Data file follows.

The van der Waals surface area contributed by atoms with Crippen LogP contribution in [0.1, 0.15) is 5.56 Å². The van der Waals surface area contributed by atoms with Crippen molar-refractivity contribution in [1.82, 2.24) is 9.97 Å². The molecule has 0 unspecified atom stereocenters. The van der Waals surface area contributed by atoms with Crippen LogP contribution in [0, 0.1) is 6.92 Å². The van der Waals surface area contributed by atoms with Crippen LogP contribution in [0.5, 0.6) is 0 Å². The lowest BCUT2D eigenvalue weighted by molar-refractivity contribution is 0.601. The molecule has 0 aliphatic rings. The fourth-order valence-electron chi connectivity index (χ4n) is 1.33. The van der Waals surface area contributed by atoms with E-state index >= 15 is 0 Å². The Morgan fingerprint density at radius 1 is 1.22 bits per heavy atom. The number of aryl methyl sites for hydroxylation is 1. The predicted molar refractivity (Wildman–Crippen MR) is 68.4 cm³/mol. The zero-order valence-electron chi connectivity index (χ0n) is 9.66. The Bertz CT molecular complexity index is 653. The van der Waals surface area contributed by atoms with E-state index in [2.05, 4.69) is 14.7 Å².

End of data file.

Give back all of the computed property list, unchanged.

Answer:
The van der Waals surface area contributed by atoms with Crippen LogP contribution in [0.1, 0.15) is 5.56 Å². The van der Waals surface area contributed by atoms with Crippen molar-refractivity contribution in [1.82, 2.24) is 9.97 Å². The molecule has 0 unspecified atom stereocenters. The van der Waals surface area contributed by atoms with Crippen LogP contribution in [0, 0.1) is 6.92 Å². The van der Waals surface area contributed by atoms with Crippen LogP contribution in [0.5, 0.6) is 0 Å². The lowest BCUT2D eigenvalue weighted by molar-refractivity contribution is 0.601. The molecule has 0 aliphatic rings. The fourth-order valence-electron chi connectivity index (χ4n) is 1.33. The van der Waals surface area contributed by atoms with E-state index >= 15 is 0 Å². The Morgan fingerprint density at radius 1 is 1.22 bits per heavy atom. The number of aryl methyl sites for hydroxylation is 1. The predicted molar refractivity (Wildman–Crippen MR) is 68.4 cm³/mol. The zero-order valence-electron chi connectivity index (χ0n) is 9.66. The Bertz CT molecular complexity index is 653. The van der Waals surface area contributed by atoms with E-state index in [2.05, 4.69) is 14.7 Å².